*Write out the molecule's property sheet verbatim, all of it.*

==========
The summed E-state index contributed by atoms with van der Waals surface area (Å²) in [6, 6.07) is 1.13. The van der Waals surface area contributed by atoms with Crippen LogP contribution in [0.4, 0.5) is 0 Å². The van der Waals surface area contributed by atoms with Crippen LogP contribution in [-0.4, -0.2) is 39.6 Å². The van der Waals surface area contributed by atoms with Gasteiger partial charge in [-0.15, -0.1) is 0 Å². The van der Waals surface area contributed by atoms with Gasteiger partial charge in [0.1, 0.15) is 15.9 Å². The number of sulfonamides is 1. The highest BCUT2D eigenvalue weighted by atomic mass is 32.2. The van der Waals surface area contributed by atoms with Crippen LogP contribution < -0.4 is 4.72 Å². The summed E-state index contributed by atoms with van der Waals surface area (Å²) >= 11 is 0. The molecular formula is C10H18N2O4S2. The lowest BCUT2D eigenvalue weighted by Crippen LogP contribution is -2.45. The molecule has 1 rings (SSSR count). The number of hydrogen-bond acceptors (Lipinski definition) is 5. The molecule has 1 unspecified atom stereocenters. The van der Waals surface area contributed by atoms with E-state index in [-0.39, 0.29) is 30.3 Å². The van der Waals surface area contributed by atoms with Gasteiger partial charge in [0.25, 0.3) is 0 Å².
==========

The summed E-state index contributed by atoms with van der Waals surface area (Å²) in [6, 6.07) is 1.13. The van der Waals surface area contributed by atoms with Crippen LogP contribution in [0.4, 0.5) is 0 Å². The van der Waals surface area contributed by atoms with Crippen LogP contribution in [-0.4, -0.2) is 39.6 Å². The van der Waals surface area contributed by atoms with Gasteiger partial charge in [-0.15, -0.1) is 0 Å². The van der Waals surface area contributed by atoms with Gasteiger partial charge in [0.1, 0.15) is 15.9 Å². The number of sulfonamides is 1. The highest BCUT2D eigenvalue weighted by atomic mass is 32.2. The van der Waals surface area contributed by atoms with Crippen LogP contribution < -0.4 is 4.72 Å². The summed E-state index contributed by atoms with van der Waals surface area (Å²) >= 11 is 0. The molecular formula is C10H18N2O4S2. The lowest BCUT2D eigenvalue weighted by Crippen LogP contribution is -2.45. The molecule has 1 rings (SSSR count). The number of hydrogen-bond acceptors (Lipinski definition) is 5. The molecule has 1 unspecified atom stereocenters. The van der Waals surface area contributed by atoms with E-state index in [-0.39, 0.29) is 30.3 Å². The van der Waals surface area contributed by atoms with Gasteiger partial charge in [0.25, 0.3) is 0 Å².